Little Heidi, the youngest character in Jane Eyre Gets Real by Annabelle Troy, loves Christmas in NYC. She also fondly recalls how the holiday was spent in her 19th-century Alpine village. Christmas was a month-long event back then, in which Saint Nicholas appeared on December 5th to fill Heidi’s stocking with small gifts; since St. Nick was really Grandfather these were very small indeed, like an orange or a whistle carved from wood. (Presents in Switzerland today, even for children, still favor practicality: books, socks, funny tasseled hats rather than extravagant toys).
On Chrismas Eve the entire village might gather on the mountain, carol together and eat fondue from a communal pot. A very old tradition, still practiced today, was to cut down a tree and light it on fire, creating a huge blaze (though pine trees brought into the home and decorated with candles were also popular and remain so). It was believed that on midnight December 24th, animals were granted the gift of human speech; barns were heaped with extra hay to keep the animals from speaking directly to their human owners, which was considered to bring the farmers bad luck. A petite Christkind–perhaps Heidi herself–would suddenly appear amidst the villagers, clad in white with glittery wings and holding a magical stick. To sight the Christkind was to experience joy and good fortune. Everyone, even curmudgeonly Grandfather, would go to Midnight Mass then share hot chocolate and ringli, special doughnuts.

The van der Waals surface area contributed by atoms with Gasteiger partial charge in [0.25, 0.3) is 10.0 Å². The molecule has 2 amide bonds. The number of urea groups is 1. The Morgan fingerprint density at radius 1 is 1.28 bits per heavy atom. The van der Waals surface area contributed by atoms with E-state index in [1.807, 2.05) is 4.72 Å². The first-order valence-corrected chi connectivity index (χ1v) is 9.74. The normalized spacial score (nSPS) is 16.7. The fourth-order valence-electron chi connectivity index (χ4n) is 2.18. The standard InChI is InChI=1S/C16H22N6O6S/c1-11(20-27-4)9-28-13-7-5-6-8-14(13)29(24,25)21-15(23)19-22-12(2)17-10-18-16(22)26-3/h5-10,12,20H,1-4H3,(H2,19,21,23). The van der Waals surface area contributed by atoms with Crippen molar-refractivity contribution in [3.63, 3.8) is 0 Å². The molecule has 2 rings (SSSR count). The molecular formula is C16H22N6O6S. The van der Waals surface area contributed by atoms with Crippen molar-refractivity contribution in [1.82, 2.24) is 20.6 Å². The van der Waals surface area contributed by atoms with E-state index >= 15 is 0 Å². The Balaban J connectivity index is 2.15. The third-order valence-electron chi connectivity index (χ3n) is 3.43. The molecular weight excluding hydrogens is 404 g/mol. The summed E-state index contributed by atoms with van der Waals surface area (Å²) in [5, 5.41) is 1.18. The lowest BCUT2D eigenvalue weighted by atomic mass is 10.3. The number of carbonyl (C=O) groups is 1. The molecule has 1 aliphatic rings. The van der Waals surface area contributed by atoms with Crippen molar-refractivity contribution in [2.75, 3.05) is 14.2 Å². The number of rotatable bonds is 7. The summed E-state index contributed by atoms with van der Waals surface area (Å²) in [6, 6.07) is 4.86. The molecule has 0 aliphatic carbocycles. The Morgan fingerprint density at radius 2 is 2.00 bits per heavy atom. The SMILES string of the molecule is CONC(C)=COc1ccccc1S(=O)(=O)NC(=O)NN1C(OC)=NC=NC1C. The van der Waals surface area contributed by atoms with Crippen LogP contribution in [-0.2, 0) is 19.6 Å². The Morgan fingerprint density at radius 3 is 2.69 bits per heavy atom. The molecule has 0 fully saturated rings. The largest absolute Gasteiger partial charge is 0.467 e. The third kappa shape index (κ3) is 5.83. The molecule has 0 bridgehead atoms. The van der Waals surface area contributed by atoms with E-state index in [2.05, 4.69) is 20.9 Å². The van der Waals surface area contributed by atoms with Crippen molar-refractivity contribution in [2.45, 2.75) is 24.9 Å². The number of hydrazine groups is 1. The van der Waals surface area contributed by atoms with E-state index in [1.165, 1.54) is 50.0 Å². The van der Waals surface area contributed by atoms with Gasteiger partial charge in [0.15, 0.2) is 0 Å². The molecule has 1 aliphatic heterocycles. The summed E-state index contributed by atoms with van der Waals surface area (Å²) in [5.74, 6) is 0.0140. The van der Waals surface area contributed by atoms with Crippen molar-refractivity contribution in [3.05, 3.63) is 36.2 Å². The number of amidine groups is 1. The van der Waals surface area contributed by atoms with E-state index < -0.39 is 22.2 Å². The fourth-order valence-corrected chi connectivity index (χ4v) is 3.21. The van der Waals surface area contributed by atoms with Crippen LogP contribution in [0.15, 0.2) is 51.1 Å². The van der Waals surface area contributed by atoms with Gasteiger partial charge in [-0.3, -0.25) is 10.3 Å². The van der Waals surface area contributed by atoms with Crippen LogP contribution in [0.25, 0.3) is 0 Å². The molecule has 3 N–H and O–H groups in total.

On Christmas Day a lot of people slept late.